IDDU 12 may be connected to any transceiver which may be of conventional design, configured to operate on standard radio communication frequencies using conventional communication parameters such as baud rate, data format, packet size, AM or FM modulation, etc. Further embodiments of SARS 10 will accommodate modifications in radio communication technology as they occur. Further, it is possible to conceive of a future in which the globe is covered with cellular and other communication channels. Future embodiments of SARS 10 may incorporate any such communication technology prevalent at the time.

Power pack 46 is of a conventional type, designed to deliver appropriate voltages to each of the components of IDDU 12 as required. Power pack 46 is powered by a battery (not shown) which is disabled when IDDU 12 is connected to another power source, such as might be found in an aircraft, sea vessel or building.

It is appreciated that IDDU 12 is the searching element of SARS 10 and is designed to be portable, versatile and rugged. Future embodiments will no doubt be developed in which IDDU 12 is made lighter, smaller, easier to install and remove and more durable. Accordingly, its size, shape and components may vary, but all such configurations are contemplated within the claims appended hereto.

Reference is now made to FIG. 3 which is a black box diagram which illustrates the configuration of PSU 16. The components of PSU 16 illustrated include processor 50 which is programmed to carry out such functions as causing transceiver 56 to transmit and receive messages and data, encrypting and decrypting incoming and outgoing messages, identifying a recipient to which it sends data by matching identity codes, identifying responses to messages by matching identity codes, and outputting incoming messages for display. Processor 50 may be a conventional commercially available processor.

PSU 16 includes GPS module 54 which provides it the capability to receive and interpret GPS signals.

PSU 16 includes memory 52 which comprises both a RAM component for storing temporary data during the operation of PSU 16 and a ROM component for storing executable programs such as for operating processor 50, data such as identity codes and location information, and text data such as predetermined messages and messages received from IDDU 12 and from other PSU's. Further embodiments may provide the capability to load additional programs and data into the ROM by providing a memory card interface.

A user interacts with PSU 16 via input interface 58 and output interface 60. Input interface 58 preferably consists of a plurality of keys for inputting data such as frequencies, identification codes, encryption key status, outgoing messages and the like and for controlling transceiver 56. Input interface 58 also comprises a microphone (not shown) for use in voice communication. It is appreciated that further embodiments may provide input interfaces with different modalities such as an alphanumeric keyboard, touch screen, dials, knobs, remote microphone, etc., in accordance with then current technology. Output interface 60 comprises a display screen which may be of LCD type or any other type, and which may display parameters such as identification codes, encryption key status, outgoing and incoming messages, and incoming data from IDDU 12 and other PSU's such as identity codes, location information or other data. Output interface 60 also comprises a speaker (not shown) for use in voice communication.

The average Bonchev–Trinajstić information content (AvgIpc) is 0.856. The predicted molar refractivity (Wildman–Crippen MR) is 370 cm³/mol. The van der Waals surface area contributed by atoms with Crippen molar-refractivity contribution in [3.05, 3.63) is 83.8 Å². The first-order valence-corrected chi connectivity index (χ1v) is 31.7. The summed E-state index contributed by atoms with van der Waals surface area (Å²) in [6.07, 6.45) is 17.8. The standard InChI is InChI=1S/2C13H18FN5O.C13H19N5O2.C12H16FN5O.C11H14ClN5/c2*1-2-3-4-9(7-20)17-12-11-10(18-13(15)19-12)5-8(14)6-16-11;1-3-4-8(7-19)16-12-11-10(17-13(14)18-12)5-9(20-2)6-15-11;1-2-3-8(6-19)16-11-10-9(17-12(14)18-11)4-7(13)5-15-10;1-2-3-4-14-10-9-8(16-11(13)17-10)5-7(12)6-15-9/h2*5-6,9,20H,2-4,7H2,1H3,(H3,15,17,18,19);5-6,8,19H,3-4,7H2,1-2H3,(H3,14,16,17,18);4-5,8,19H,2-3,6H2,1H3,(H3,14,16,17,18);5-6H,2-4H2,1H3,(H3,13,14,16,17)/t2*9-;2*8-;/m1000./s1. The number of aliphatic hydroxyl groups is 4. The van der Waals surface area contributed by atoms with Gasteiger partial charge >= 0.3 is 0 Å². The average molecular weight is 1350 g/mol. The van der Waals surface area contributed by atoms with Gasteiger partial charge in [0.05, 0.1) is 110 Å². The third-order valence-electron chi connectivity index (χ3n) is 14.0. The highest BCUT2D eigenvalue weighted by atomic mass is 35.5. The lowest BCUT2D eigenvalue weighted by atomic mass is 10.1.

Input and output signals between processor 50 and transciever 56 pass through modulator/demodulator 51. Modulator/demodulator 51 is a standard voice modem that modulates outgoing data on a voice channel to fit any transceiver input signal requirements and demodulates the incoming data on a voice channel from the output signals of a transceiver.

FIG. 3 depicts transceiver 56 as an integral component of PSU 16. PSU 16 may be of conventional design, configured to operate on standard radio communication frequencies using conventional communication parameters such as baud rate, data format, packet size, AM or FM modulation, etc. Further embodiments of SARS 10 will accommodate modifications in radio communication technology as they occur.

Power pack 62 is of a conventional type, designed to deliver appropriate voltages to each of the components of PSU 16 as required. Power pack 62 is powered by a battery (not shown).

PSU 16 is designed to function in four different modes. Its primary function is to serve as a location finding device and as such it serves as a transponder, responding with GPS signals, location information or other text messages to prompts from IDDU 12. Secondly, PSU 16 can remotly interrogate other PSUs to prompt their GPS location information. Thirdly, PSU 16 may exchange text messages with other PSU's. Such messages may be user generated by keying in with input interface 58, or may be predetermined messages stored in memory 52 and selected for transmission. The fourth mode is voice communication exchange with other PSU's.

Reference is now made to FIG. 4 which is a black box diagram which illustrates the communication function between the components of SARS 10. IDDU 12 has bilateral communication with PSU 16, with PSU 18 and with PSU 20. According to the described preferred embodiment, communication between IDDU 12 and PSU 16, 18 and 20 is limited to prompting and interrogation messages sent by IDDU 12 to one or more of the PSU's and the text response of the recipient. The initiating message by IDDU 12 includes an identification code which is read and matched to a stored identification code by processor 50 of the relevant PSU. A correct match prompts the PSU to respond by transmitting GPS signals or location information derived therefrom to IDDU 12. The response is received by IDDU 12 and stored in its memory 38 and displayed on its output interface 44, thus enabling the search party to learn the location of the relevent PSU.

The Global Positioning System may be used to determine the position of a GPS receiver on or near the surface of the earth from signals received from a constellation of satellites. The orbits of the GPS satellites are arranged in multiple planes in order that signals can be received from at least four satellites at any position on earth. Accordingly, GPS provides a high degree of accuracy both in identifying bearings and, further, in determining a relative distance between two GPS receivers. Either commercial GPS or the military GPS may be used and both provide a degree of accuracy of less than five meters deviation from the actual distance between receivers.